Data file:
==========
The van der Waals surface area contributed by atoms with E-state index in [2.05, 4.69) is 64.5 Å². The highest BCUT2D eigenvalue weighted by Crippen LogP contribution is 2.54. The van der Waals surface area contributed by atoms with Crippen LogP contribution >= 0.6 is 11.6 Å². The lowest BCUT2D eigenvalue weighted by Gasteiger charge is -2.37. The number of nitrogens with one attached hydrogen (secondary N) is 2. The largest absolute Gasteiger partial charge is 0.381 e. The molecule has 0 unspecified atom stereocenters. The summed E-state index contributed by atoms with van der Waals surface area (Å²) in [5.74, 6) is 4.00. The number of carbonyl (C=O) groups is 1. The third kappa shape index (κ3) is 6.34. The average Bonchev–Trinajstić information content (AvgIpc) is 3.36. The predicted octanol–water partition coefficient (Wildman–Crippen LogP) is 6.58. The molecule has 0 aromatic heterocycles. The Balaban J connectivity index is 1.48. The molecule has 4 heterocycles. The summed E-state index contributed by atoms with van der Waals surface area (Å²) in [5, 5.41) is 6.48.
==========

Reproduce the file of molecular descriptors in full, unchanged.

The van der Waals surface area contributed by atoms with E-state index in [2.05, 4.69) is 64.5 Å². The highest BCUT2D eigenvalue weighted by Crippen LogP contribution is 2.54. The van der Waals surface area contributed by atoms with Crippen LogP contribution >= 0.6 is 11.6 Å². The lowest BCUT2D eigenvalue weighted by Gasteiger charge is -2.37. The number of nitrogens with one attached hydrogen (secondary N) is 2. The largest absolute Gasteiger partial charge is 0.381 e. The molecule has 0 unspecified atom stereocenters. The summed E-state index contributed by atoms with van der Waals surface area (Å²) in [5.74, 6) is 4.00. The number of carbonyl (C=O) groups is 1. The third kappa shape index (κ3) is 6.34. The average Bonchev–Trinajstić information content (AvgIpc) is 3.36. The predicted octanol–water partition coefficient (Wildman–Crippen LogP) is 6.58. The molecule has 0 aromatic heterocycles. The Balaban J connectivity index is 1.48. The molecule has 4 heterocycles. The summed E-state index contributed by atoms with van der Waals surface area (Å²) in [5, 5.41) is 6.48.